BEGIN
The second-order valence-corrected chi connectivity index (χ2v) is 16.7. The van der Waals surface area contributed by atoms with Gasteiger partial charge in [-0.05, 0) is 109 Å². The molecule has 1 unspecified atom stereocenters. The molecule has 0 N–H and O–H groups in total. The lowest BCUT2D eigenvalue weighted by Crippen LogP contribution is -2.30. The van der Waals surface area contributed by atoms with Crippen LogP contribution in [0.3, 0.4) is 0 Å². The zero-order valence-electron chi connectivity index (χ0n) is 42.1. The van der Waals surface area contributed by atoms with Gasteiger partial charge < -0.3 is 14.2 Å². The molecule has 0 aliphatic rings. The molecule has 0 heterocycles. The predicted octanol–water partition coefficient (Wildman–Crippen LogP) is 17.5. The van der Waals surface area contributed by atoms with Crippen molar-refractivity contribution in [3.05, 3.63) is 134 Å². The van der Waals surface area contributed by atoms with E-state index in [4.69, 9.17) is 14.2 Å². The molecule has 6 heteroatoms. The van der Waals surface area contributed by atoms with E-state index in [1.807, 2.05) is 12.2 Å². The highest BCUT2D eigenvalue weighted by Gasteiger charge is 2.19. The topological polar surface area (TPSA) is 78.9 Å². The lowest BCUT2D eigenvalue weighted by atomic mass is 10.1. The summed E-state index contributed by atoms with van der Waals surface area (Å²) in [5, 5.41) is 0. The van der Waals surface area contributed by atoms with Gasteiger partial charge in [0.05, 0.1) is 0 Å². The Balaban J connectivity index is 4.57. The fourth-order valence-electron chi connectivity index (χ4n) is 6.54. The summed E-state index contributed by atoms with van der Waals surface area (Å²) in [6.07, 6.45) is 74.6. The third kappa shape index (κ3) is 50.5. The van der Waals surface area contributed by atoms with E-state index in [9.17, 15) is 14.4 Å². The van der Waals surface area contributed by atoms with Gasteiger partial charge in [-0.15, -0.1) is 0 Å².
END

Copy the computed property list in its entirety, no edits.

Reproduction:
The second-order valence-corrected chi connectivity index (χ2v) is 16.7. The van der Waals surface area contributed by atoms with Gasteiger partial charge in [-0.05, 0) is 109 Å². The molecule has 1 unspecified atom stereocenters. The molecule has 0 N–H and O–H groups in total. The lowest BCUT2D eigenvalue weighted by Crippen LogP contribution is -2.30. The van der Waals surface area contributed by atoms with Crippen LogP contribution in [0.3, 0.4) is 0 Å². The zero-order valence-electron chi connectivity index (χ0n) is 42.1. The van der Waals surface area contributed by atoms with Gasteiger partial charge < -0.3 is 14.2 Å². The molecule has 0 aliphatic rings. The molecule has 0 heterocycles. The predicted octanol–water partition coefficient (Wildman–Crippen LogP) is 17.5. The van der Waals surface area contributed by atoms with Crippen molar-refractivity contribution in [3.05, 3.63) is 134 Å². The van der Waals surface area contributed by atoms with E-state index in [4.69, 9.17) is 14.2 Å². The molecule has 6 heteroatoms. The van der Waals surface area contributed by atoms with E-state index in [1.807, 2.05) is 12.2 Å². The highest BCUT2D eigenvalue weighted by Gasteiger charge is 2.19. The topological polar surface area (TPSA) is 78.9 Å². The lowest BCUT2D eigenvalue weighted by atomic mass is 10.1. The summed E-state index contributed by atoms with van der Waals surface area (Å²) in [5, 5.41) is 0. The van der Waals surface area contributed by atoms with Gasteiger partial charge in [0.05, 0.1) is 0 Å². The Balaban J connectivity index is 4.57. The fourth-order valence-electron chi connectivity index (χ4n) is 6.54. The summed E-state index contributed by atoms with van der Waals surface area (Å²) in [6.07, 6.45) is 74.6. The third kappa shape index (κ3) is 50.5. The van der Waals surface area contributed by atoms with E-state index in [9.17, 15) is 14.4 Å². The van der Waals surface area contributed by atoms with Gasteiger partial charge in [-0.15, -0.1) is 0 Å².